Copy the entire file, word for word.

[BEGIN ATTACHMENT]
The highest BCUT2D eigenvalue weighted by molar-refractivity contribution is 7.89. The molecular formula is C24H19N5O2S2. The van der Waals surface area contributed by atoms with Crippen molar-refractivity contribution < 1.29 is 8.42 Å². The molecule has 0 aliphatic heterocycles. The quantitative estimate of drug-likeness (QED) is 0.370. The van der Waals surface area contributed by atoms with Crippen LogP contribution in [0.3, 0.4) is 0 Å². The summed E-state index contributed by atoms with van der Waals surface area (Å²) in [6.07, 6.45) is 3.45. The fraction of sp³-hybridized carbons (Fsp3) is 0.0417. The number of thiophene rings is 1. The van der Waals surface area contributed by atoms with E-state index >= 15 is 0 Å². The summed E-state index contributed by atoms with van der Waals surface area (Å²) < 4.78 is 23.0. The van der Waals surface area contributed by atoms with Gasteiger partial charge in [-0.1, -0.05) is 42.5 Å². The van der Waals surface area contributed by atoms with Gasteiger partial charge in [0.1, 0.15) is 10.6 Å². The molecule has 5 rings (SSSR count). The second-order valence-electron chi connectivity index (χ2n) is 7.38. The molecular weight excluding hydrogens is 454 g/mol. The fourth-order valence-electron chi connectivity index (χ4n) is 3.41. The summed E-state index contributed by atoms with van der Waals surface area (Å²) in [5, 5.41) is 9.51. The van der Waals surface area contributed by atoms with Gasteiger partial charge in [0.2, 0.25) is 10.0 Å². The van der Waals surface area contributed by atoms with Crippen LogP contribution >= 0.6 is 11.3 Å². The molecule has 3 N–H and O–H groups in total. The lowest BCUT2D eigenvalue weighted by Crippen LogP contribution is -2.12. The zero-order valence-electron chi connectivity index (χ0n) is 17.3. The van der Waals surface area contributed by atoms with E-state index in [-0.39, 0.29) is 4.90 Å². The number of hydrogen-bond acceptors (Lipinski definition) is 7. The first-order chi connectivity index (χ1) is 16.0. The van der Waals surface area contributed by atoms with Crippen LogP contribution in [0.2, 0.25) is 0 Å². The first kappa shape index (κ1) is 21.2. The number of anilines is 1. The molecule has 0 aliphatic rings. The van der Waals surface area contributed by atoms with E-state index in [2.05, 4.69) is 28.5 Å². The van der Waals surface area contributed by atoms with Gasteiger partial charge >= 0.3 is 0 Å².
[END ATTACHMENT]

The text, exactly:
The highest BCUT2D eigenvalue weighted by molar-refractivity contribution is 7.89. The molecular formula is C24H19N5O2S2. The van der Waals surface area contributed by atoms with Crippen molar-refractivity contribution < 1.29 is 8.42 Å². The molecule has 0 aliphatic heterocycles. The quantitative estimate of drug-likeness (QED) is 0.370. The van der Waals surface area contributed by atoms with Crippen LogP contribution in [0.3, 0.4) is 0 Å². The summed E-state index contributed by atoms with van der Waals surface area (Å²) in [6.07, 6.45) is 3.45. The fraction of sp³-hybridized carbons (Fsp3) is 0.0417. The number of thiophene rings is 1. The van der Waals surface area contributed by atoms with E-state index >= 15 is 0 Å². The summed E-state index contributed by atoms with van der Waals surface area (Å²) < 4.78 is 23.0. The van der Waals surface area contributed by atoms with Gasteiger partial charge in [-0.1, -0.05) is 42.5 Å². The van der Waals surface area contributed by atoms with Gasteiger partial charge in [0.1, 0.15) is 10.6 Å². The molecule has 5 rings (SSSR count). The second-order valence-electron chi connectivity index (χ2n) is 7.38. The molecular weight excluding hydrogens is 454 g/mol. The fourth-order valence-electron chi connectivity index (χ4n) is 3.41. The summed E-state index contributed by atoms with van der Waals surface area (Å²) in [5, 5.41) is 9.51. The van der Waals surface area contributed by atoms with Gasteiger partial charge in [0.2, 0.25) is 10.0 Å². The van der Waals surface area contributed by atoms with Crippen LogP contribution >= 0.6 is 11.3 Å². The molecule has 3 N–H and O–H groups in total. The lowest BCUT2D eigenvalue weighted by Crippen LogP contribution is -2.12. The zero-order valence-electron chi connectivity index (χ0n) is 17.3. The van der Waals surface area contributed by atoms with E-state index in [-0.39, 0.29) is 4.90 Å². The number of hydrogen-bond acceptors (Lipinski definition) is 7. The first-order chi connectivity index (χ1) is 16.0. The van der Waals surface area contributed by atoms with Crippen LogP contribution in [0.2, 0.25) is 0 Å². The first kappa shape index (κ1) is 21.2. The number of anilines is 1. The molecule has 0 aliphatic rings. The van der Waals surface area contributed by atoms with E-state index in [2.05, 4.69) is 28.5 Å². The van der Waals surface area contributed by atoms with Gasteiger partial charge >= 0.3 is 0 Å².